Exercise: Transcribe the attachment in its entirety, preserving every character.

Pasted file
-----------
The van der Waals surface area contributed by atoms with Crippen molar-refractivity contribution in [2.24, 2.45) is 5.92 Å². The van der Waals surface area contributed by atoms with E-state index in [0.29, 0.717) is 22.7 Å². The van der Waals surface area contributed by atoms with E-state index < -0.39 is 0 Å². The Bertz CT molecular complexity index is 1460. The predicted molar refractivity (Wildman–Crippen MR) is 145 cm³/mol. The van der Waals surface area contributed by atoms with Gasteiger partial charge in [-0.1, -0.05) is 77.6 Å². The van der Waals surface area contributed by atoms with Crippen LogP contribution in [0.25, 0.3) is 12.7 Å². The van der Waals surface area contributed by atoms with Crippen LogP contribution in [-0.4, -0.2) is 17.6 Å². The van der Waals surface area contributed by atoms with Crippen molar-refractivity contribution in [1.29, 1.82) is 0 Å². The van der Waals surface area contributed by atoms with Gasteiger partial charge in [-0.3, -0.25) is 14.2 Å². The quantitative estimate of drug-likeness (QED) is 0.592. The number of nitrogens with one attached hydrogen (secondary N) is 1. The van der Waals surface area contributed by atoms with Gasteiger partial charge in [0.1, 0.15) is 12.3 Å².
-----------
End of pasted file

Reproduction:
The van der Waals surface area contributed by atoms with Crippen molar-refractivity contribution in [2.24, 2.45) is 5.92 Å². The van der Waals surface area contributed by atoms with E-state index in [0.29, 0.717) is 22.7 Å². The van der Waals surface area contributed by atoms with E-state index < -0.39 is 0 Å². The Bertz CT molecular complexity index is 1460. The predicted molar refractivity (Wildman–Crippen MR) is 145 cm³/mol. The van der Waals surface area contributed by atoms with Gasteiger partial charge in [-0.1, -0.05) is 77.6 Å². The van der Waals surface area contributed by atoms with Crippen LogP contribution in [0.25, 0.3) is 12.7 Å². The van der Waals surface area contributed by atoms with Crippen LogP contribution in [-0.4, -0.2) is 17.6 Å². The van der Waals surface area contributed by atoms with Crippen molar-refractivity contribution in [1.29, 1.82) is 0 Å². The van der Waals surface area contributed by atoms with Gasteiger partial charge in [-0.3, -0.25) is 14.2 Å². The quantitative estimate of drug-likeness (QED) is 0.592. The number of nitrogens with one attached hydrogen (secondary N) is 1. The van der Waals surface area contributed by atoms with Gasteiger partial charge in [0.1, 0.15) is 12.3 Å².